India’s Erotic Temples (Khajuraho)

Imagine the affront to the Victorian sensibilities of British officer T.S. Burt when he came upon the temples of Khajuraho in 1838. There, hidden by a thick forest, stood a cluster of nearly 1,000-year-old temples with exterior walls adorned with exquisitely detailed sculptures of human figure––some of them engaged in sexual acts seemingly ripped from the pages of the Kama Sutra.

Actually, we know how he felt because Burt, who was attached to an engineering unit and is credited with rediscovering these forgotten gems, described his find this way: “Some of the sculptures here were extremely indecent and offensive, which I was at first much surprised to find in temples that are professed to be erected for good purposes, and on account of religion.”

Subsequently reclaimed from the jungle and restored, the Khajuraho temples today are a UNESCO World Heritage site and the main reason why tourists indulge their prurient curiosity by venturing to this outpost in the Indian heartland state of Madhya Pradesh.

Khajuraho is an enclave of more than 20,000 people with a modern downtown, a more traditional village nearby and an airport connecting to several major Indian cities. I would eventually fly from Khajuraho to Varanasi, but I took the long way to get there via an all-day journey comprising a morning train from Agra, home of the Taj Mahal, to Jhansi. From there, I took a bus to Orchha, site of the fabulous ruins of the capital of the long-ago Bundella rajas. In mid-afternoon, I boarded a bus that went east to Khajuraho.

The journey rolled past farm fields punctuated by barley stacks and small, white Hindu shrines, as women in colorful saris combed over the remnants of the autumn harvest. And it motored through small, bustling villages that pulsated with activity. It was a long ride along a sometimes bumpy and narrow road, but it provided fascinating glimpses of Indian life in the hinterlands. I reached my destination after nightfall, and checked into the Radisson Hotel on the outskirts of town.

I visited Khajuraho in late October, when the relentless sun was powerfully warm yet not oppressive. In the morning, I met my guide, Raj, at the entrance of the western group of temples comprising the main part of the temple complex. The entrance is across the street from the center of the modern downtown.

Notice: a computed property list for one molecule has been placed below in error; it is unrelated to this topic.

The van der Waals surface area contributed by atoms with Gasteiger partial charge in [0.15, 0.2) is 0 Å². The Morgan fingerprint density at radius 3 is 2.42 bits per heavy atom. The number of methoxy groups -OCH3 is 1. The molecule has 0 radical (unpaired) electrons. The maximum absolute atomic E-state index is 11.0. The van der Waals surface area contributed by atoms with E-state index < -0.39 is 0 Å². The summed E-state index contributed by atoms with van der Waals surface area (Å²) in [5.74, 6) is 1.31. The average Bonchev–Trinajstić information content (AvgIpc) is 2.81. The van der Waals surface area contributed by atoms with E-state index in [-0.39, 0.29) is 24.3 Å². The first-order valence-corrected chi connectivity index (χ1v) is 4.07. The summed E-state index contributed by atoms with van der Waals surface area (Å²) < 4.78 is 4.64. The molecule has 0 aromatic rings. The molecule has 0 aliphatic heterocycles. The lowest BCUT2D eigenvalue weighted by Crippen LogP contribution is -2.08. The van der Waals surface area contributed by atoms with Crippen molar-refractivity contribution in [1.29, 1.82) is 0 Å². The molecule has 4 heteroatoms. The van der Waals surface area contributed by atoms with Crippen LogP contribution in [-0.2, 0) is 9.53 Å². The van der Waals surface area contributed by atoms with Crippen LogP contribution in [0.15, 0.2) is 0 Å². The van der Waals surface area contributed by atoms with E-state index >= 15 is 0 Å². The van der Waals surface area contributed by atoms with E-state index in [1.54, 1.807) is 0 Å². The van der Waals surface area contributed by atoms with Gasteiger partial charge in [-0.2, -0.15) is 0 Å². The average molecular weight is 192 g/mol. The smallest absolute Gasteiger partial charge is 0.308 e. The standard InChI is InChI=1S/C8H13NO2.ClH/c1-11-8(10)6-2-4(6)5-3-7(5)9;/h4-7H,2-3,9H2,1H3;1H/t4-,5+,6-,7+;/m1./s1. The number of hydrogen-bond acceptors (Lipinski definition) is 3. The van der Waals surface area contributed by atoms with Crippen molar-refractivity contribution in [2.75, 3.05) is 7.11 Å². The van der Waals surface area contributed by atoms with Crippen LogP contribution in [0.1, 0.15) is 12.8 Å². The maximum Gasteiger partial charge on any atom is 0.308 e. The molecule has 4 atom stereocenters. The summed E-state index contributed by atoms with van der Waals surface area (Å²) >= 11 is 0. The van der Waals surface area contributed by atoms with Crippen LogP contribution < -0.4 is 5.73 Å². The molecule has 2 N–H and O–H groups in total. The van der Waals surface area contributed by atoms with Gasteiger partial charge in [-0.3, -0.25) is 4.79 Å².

Soon after we entered the temple grounds, a line of chanting women in colorful saris walked by. Raj said they were singing a religious folk song and were followers of Krishna, the eighth avatar, or incarnation of Vishnu, the preserver among Hinduism’s holy trinity that includes Brahma (the creator) and Shiva (the destroyer).

Some of the western group of temples are dedicated to this threesome, as well as other Hindu deities. Such piousness seems incongruent with the temple’s pornographic carvings depicting all manner of sexual liaisons ranging from couples in contorted forms of copulation to bestiality.

But only about 10 percent of the temples’ exterior artwork is X-rated. The remaining sculptures include deities and secular scenes of medieval Indian life, and the temple complex itself is steeped in mystery because nobody is certain about the meaning and intent of the artwork.

We stopped at the Lakshmana Temple, a sandstone structure built on a granite plinth. Raj said sandstone for the temples was quarried 25 kilometers away and sent by river to Khajuraho, where it was carried by elephants, horses and humans to the temple grounds. Raj explained that the walls of sculpted figures were carved along the riverbank and affixed to the temple walls in an interlocking system.

He used his red laser pointer to highlight the whimsical, quotidian and graceful nature of some of the statues, many of them featuring women––a woman applying makeup, another woman writing a letter, and still another plucking a thorn from her foot. And Raj especially liked the woman wringing water from her hair while a swan at her feet drinks the water drops. “See the body movement and facial expressions and the shape of her hair,” he said with admiration.

Next to her was an amorous couple. Raj described the action: The couple stares deeply into each other’s eyes; with permission, he’s touching her body; he wants to move fast, but the woman is moving away; but the man is clever and keeps two female musicians by his side. “The effects of music leads to the Casanova effect,” he joked.

Upon pointing out another couple engaged in an acrobatic form of sex, Raj dryly noted, “Without yoga, it is not possible.”

The intricately carved, mainly sandstone temples were the remarkable handiwork of the Chandela dynasty, which reached its peak around the turn of the last millennium. Khajuraho was the Chandela’s religious and cultural center, and they built 85 temples in the 10th and the 11th centuries––mostly Hindu temples, with a lesser number dedicated to Jainism. But after the dynasty waned and retreated into history, the forest took over and hid these gems for centuries.

Time and the elements took their toll, and today only 22 temples remain divided between the western and eastern groups of the complex, along with a few stragglers in the southern group.